Thankfully within my own team I didn’t feel that being a female was an issue at all, but the team were also very different from what I was used to. I quickly learned to navigate some of the more overt Japanese work practices. My colleagues wouldn’t leave until I did, so I started packing up at 5pm on the dot each day and usually heading home to work from there for a few more hours. ‘No’ is not really a thing – I would often walk out of a meeting feeling optimistic and excited it had gone well, only to never to hear from them again. It’s also uncommon for people to challenge or disagree with their boss. This was one of the toughest things. I almost found myself suggesting outlandish ideas just to encourage someone to very gently suggest it was perhaps not the right approach. After a while as trust was built and it became very clear to my team I didn’t have all or any of the answers, they became much more open and willing to share.

My colleagues were also very different from what you would find in a more traditional Japanese business. We were a group made up of your everyday hospo misfits. This is something that quickly struck me in Japan. The kind of people that chose a career in hospitality, particularly the more contemporary side of the industry like specialty coffee were a different breed. They were choosing the alternative path. I also started meeting people in my personal life that reinforced this, in particular some incredibly creative and very diverse females who were challenging the status quo, and also happened to be working in hospitality. Chefs, Sommeliers, Roasters, Baristas, CEO’s forging their own path in a society with very set ideas when it comes to what roles are appropriate for women and how they should behave, particularly in the context of hospitality.

Normally when you walk into a restaurant in Japan you are greeted with a performance of politeness. Service in many places feels more like servitude than hospitality. However the women I was meeting were introducing a new style and sense of individualism to their work. Creating a new identity where they could express who they were as individuals through their work rather than following the rules. Confidently demonstrating their expertise and knowledge, challenging customers and colleagues, generally giving sass and getting a positive reaction.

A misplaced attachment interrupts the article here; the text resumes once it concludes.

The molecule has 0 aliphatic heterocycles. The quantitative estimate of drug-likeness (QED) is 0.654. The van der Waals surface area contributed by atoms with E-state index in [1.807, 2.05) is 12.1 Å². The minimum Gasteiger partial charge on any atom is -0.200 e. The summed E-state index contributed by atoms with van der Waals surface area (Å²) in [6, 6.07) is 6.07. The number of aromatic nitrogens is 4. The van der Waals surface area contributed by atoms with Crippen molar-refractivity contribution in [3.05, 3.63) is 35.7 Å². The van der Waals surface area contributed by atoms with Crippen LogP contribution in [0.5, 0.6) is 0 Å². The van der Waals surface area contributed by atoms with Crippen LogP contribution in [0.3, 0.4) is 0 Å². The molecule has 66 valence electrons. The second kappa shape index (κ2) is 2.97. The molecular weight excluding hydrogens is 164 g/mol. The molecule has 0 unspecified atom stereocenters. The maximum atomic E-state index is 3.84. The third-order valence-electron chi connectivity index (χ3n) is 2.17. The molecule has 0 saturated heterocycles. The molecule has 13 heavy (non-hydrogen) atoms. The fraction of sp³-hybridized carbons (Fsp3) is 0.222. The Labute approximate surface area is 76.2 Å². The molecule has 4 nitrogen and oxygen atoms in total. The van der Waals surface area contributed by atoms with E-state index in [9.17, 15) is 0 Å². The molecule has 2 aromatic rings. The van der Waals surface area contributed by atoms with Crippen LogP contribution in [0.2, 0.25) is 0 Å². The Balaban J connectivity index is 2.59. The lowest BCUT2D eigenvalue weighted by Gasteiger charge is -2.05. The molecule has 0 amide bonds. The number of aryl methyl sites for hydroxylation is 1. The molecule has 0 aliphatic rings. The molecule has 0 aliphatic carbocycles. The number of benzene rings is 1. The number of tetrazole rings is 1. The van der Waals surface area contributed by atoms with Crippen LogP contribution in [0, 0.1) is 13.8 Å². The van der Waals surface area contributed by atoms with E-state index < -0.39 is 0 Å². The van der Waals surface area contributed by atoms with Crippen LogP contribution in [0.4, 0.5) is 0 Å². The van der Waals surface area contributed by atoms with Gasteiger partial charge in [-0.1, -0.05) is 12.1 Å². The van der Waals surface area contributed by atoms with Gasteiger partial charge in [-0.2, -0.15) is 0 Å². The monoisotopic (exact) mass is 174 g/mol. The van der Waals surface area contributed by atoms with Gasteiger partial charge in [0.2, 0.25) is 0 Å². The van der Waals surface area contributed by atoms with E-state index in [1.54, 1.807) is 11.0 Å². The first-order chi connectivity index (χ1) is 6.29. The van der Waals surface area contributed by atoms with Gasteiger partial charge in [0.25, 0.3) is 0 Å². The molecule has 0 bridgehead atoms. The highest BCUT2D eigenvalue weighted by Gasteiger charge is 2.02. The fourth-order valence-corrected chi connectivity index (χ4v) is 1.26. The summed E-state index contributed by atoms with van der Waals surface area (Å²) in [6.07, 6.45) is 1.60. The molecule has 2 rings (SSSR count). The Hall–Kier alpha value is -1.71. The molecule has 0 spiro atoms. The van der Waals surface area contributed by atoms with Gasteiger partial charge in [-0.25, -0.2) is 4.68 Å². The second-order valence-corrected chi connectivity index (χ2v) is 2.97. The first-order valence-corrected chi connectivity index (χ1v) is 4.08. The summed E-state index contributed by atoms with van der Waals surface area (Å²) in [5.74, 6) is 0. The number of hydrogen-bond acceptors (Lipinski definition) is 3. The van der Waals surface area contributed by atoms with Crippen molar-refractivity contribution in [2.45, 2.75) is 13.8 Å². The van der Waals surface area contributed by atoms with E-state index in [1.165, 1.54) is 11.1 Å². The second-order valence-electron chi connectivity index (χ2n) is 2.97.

These were all things that inspired me in what I was trying to do with Allpress in Japan. I realized that rather than trying to achieve the impossible task of imitating a Japanese business, which I had thought was the only way for Allpress to fit in in Japan, I was encouraged to blend what I knew and loved about antipodean hospitality with what I could learn from my team – the best of both worlds. Unfortunately by the time I came to this realization it was just about time for me to return to London. It is something I did my best to instill in the team before I departed and strongly influenced who we found to run the business there.

This led to an unexpected feeling of optimism that I returned to London with. That the hospitality industry could be at the forefront of a change in culture somewhere as deeply rooted in tradition as Japan, and that it has the potential to influence other industries. It is not surprising given we are at the forefront of trends, and in order to stay current in our world it is necessary to constantly evolve. My experience witnessing this in Japan was something that really resonated and reinvigorated my passion for the specialty coffee industry and what impact it can have as a catalyst for change.”

Natalia Ribbe